Real Lives

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Saving Children’s Lives on the Frontlines of Gaza

© UNICEF-OPT/2004/Bociurkiw
Dr Manar el Farra displays ordnance collected during a recent incursion

GAZA, 8 November 2004 - Dr. Manar el Farra is literally running out of space on his cluttered desk.

The director of the Al-Awda Hospital, which admits emergency cases in one of the most densely populated places on earth in the northern Gaza Strip, has started a collection of exploded ordnance that have killed or injured children and adults.

“We have been seeing strange types of ammunition that are not familiar to us,” said Farra, pointing to a nail bomb that has hooks which makes it very difficult to extract.

Hospital staff need not venture too far to collect ordnance: the 23-bed emergency hospital was itself targeted on October 5, causing damage to the building and expensive medical equipment.

Located near Ground Zero of one of the most heavily targeted areas of Gaza, Farra’s hospital sees its fair share of horrific cases. It admitted 4000 casualties in the last four years alone and performed 200 major operations. Almost 80 emergency admissions were children under 10 years old.  “In 37 years of my medical career I had never seen such an experience," he said.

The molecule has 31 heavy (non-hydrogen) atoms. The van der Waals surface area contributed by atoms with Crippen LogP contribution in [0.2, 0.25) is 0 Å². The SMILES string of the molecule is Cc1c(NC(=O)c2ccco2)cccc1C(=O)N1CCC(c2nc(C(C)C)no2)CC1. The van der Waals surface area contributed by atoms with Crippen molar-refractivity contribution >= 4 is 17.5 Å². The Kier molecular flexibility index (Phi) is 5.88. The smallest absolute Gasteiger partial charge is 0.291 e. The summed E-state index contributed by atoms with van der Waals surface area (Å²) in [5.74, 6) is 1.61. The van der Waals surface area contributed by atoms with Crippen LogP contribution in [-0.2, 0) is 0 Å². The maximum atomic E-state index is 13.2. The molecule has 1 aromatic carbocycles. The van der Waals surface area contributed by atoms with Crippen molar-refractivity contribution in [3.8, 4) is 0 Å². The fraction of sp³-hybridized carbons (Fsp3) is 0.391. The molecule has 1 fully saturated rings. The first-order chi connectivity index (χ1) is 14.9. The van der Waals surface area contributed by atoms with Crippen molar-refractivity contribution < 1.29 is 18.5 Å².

One-third of all admissions to the hospital are children – not surprising given that more than 50 percent of the population of the Gaza Strip is under 18 years old. Farra said most are killed or injured while indoors.

“The children in this area are very scared. They don’t know why this is happening to them. All of them were not involved in the conflict. They were at home.”

During he most recent incursions, UNICEF provided the hospital with Safe Water kits. Discussions are under way to assist further with collapsible water tanks.

Farra said another need is providing psycho-social support to children with permanent disabilities caused during incursions. “Schools need trained personnel to deal with children with conflict-related injuries.

“They need psychological reassurance in such cases when if a disabled child falls down and gets laughed at they are able to regain their confidence.”

Farra says many of the children admitted to this hospital are showing early signs of malnutrition. Due to the deteriorating economic situation no longer are families able to provide nutritionally-balanced meals.

 

 
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